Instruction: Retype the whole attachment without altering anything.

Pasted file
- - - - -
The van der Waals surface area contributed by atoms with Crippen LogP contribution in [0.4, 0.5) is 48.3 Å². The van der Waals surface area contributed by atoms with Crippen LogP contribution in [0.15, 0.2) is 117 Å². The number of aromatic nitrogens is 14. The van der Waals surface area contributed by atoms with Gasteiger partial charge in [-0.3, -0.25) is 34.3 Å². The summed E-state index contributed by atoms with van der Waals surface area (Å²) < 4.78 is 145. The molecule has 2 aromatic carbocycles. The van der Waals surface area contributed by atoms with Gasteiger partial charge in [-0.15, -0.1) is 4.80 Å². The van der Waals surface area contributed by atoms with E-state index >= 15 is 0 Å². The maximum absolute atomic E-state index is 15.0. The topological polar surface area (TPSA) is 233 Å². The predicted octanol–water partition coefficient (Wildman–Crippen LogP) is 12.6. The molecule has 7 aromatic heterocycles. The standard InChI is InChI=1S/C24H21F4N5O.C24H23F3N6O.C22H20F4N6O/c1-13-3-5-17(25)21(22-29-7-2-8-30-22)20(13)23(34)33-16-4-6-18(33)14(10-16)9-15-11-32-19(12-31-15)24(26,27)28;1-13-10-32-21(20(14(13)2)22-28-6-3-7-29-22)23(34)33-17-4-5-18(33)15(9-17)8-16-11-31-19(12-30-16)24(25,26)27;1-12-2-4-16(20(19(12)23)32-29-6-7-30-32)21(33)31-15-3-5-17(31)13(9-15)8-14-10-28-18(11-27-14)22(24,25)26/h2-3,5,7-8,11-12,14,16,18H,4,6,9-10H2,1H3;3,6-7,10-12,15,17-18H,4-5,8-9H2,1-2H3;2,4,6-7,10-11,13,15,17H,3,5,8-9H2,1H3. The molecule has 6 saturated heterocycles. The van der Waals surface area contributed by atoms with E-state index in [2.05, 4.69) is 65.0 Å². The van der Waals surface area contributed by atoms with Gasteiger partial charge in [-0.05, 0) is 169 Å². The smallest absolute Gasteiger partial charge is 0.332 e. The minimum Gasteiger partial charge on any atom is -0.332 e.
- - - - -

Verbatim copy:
The van der Waals surface area contributed by atoms with Crippen LogP contribution in [0.4, 0.5) is 48.3 Å². The van der Waals surface area contributed by atoms with Crippen LogP contribution in [0.15, 0.2) is 117 Å². The number of aromatic nitrogens is 14. The van der Waals surface area contributed by atoms with Gasteiger partial charge in [-0.3, -0.25) is 34.3 Å². The summed E-state index contributed by atoms with van der Waals surface area (Å²) < 4.78 is 145. The molecule has 2 aromatic carbocycles. The van der Waals surface area contributed by atoms with Gasteiger partial charge in [-0.15, -0.1) is 4.80 Å². The van der Waals surface area contributed by atoms with E-state index >= 15 is 0 Å². The maximum absolute atomic E-state index is 15.0. The topological polar surface area (TPSA) is 233 Å². The predicted octanol–water partition coefficient (Wildman–Crippen LogP) is 12.6. The molecule has 7 aromatic heterocycles. The standard InChI is InChI=1S/C24H21F4N5O.C24H23F3N6O.C22H20F4N6O/c1-13-3-5-17(25)21(22-29-7-2-8-30-22)20(13)23(34)33-16-4-6-18(33)14(10-16)9-15-11-32-19(12-31-15)24(26,27)28;1-13-10-32-21(20(14(13)2)22-28-6-3-7-29-22)23(34)33-17-4-5-18(33)15(9-17)8-16-11-31-19(12-30-16)24(25,26)27;1-12-2-4-16(20(19(12)23)32-29-6-7-30-32)21(33)31-15-3-5-17(31)13(9-15)8-14-10-28-18(11-27-14)22(24,25)26/h2-3,5,7-8,11-12,14,16,18H,4,6,9-10H2,1H3;3,6-7,10-12,15,17-18H,4-5,8-9H2,1-2H3;2,4,6-7,10-11,13,15,17H,3,5,8-9H2,1H3. The molecule has 6 saturated heterocycles. The van der Waals surface area contributed by atoms with E-state index in [2.05, 4.69) is 65.0 Å². The van der Waals surface area contributed by atoms with Gasteiger partial charge in [-0.05, 0) is 169 Å². The smallest absolute Gasteiger partial charge is 0.332 e. The minimum Gasteiger partial charge on any atom is -0.332 e.